All of the libraries that Porter consulted for guidance relied on the Dewey Decimal Classification. “Now in [that] system, they had one number—326—that meant slavery, and they had one other number—325, as I recall it—that meant colonization,” she explained in her oral history. In many “white libraries,” she continued, “every book, whether it was a book of poems by James Weldon Johnson, who everyone knew was a black poet, went under 325. And that was stupid to me.”

In addition to charges of racism, the DDS has also been accused of being homophobic. Early editions of the system classified books on or regarding LGBT issues under Abnormal Psychology, Perversion, Derangement, as a Social Problem, or even as Medical Disorders.

4. Its 'religion' section is skewed heavily toward Christianity.

The DDS section on religion starts at 200, and no other religion besides Christianity is covered until 290. Given that there are more than 4000 religions in the world, saving a mere 10 numbers for their classification doesn’t leave a lot of room for thorough coverage or exploration. Though some changes have been made as new editions of the system have been introduced, the process of restructuring the entire 200s is a project that has yet to be undertaken.

5. Critics of the system would prefer libraries take the Barnes & Noble approach.

The Dewey Decimal System is the most used library classification system, with the Chicago Tribune estimating that more than 200,000 libraries in 135 countries use it. But it’s far from a perfect system. As such, many libraries are experimenting with other organizational techniques, and many are dropping the DDS altogether.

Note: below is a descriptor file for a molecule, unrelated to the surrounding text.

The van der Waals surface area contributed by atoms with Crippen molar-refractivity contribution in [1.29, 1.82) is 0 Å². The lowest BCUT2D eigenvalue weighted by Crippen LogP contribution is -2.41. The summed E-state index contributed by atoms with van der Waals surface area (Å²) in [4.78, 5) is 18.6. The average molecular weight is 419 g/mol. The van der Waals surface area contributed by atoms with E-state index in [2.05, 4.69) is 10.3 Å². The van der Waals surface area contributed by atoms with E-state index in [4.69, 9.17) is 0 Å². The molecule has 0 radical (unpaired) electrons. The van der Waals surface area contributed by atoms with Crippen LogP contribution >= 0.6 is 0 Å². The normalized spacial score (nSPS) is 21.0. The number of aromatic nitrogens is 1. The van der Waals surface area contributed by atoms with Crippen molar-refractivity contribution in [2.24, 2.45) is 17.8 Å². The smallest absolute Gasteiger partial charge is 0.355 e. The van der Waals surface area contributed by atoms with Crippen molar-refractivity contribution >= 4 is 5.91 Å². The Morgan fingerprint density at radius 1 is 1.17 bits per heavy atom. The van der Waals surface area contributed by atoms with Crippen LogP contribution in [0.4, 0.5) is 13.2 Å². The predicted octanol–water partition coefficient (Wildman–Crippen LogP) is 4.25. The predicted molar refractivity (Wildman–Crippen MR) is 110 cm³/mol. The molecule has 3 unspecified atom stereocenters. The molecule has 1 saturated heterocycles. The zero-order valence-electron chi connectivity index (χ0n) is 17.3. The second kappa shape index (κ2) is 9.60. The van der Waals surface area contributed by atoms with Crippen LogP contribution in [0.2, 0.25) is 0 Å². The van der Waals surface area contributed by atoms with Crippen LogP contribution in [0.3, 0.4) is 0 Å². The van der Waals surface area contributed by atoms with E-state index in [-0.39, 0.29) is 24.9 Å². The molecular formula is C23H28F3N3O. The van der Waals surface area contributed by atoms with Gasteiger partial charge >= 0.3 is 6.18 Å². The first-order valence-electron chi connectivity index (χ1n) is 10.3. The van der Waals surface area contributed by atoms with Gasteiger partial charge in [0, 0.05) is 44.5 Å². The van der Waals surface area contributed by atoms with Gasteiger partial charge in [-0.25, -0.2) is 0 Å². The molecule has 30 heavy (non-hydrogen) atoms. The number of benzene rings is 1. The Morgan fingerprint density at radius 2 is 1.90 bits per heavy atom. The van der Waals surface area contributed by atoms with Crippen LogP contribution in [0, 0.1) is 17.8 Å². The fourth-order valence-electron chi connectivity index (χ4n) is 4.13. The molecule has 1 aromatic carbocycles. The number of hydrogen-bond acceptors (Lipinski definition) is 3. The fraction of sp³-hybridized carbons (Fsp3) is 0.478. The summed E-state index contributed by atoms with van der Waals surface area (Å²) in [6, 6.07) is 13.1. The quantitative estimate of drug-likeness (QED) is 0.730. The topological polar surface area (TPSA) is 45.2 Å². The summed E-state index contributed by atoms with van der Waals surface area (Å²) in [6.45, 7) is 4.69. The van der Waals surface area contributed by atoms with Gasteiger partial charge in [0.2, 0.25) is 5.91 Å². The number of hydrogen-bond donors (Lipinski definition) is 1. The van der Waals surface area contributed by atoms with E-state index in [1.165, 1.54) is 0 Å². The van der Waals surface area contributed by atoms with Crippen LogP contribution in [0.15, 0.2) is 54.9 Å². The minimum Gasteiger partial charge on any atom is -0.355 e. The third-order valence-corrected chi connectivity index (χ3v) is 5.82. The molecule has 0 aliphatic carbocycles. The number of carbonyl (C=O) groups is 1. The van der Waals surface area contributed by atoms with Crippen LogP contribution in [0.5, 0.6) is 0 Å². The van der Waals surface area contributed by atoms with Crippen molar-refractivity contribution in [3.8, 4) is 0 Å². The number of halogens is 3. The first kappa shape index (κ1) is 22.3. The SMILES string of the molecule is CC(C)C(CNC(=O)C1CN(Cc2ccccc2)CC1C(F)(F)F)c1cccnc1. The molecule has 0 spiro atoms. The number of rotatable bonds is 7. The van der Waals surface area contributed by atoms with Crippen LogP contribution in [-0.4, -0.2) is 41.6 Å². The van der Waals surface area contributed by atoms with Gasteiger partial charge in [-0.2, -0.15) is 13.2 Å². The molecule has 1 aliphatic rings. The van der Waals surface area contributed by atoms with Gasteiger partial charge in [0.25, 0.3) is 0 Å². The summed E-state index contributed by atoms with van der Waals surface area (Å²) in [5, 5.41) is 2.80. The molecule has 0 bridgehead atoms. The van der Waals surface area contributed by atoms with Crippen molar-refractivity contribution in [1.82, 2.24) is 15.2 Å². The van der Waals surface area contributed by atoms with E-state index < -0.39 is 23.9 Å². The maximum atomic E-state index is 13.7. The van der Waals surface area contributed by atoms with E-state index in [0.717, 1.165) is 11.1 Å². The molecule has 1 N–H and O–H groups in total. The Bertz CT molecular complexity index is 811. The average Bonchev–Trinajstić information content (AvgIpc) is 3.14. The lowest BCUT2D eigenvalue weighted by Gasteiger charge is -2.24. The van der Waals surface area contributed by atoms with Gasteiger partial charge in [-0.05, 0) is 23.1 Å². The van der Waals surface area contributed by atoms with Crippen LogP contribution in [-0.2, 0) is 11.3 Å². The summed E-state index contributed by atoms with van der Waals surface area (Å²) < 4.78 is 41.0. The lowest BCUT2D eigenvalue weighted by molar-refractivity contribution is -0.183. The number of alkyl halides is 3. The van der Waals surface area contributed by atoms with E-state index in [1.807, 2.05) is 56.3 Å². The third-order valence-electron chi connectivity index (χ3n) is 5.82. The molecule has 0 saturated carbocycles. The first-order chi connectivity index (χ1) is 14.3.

The main complaint that public libraries have is that the Dewey Decimal System does not make reading exciting, and that there are other ways of categorizing and organizing books that are more like that of general bookstores. By doing away with the numbers (which are hard to remember for general library patrons), some libraries are classifying books simply by category and organizing by author—a system they've begun referring to as "Dewey-lite."

Amazon's Under-the-Radar Coupon Page Features Deals on Home Goods, Electronics, and Groceries

Stock Catalog, Flickr // CC BY 2.0
Stock Catalog, Flickr // CC BY 2.0

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Now that Prime Day is over, and with Black Friday and Cyber Monday still a few weeks away, online deals may seem harder to come by. And while it can be a hassle to scour the internet for promo codes, buy-one-get-one deals, and flash sales, Amazon actually has an extensive coupon page you might not know about that features deals to look through every day.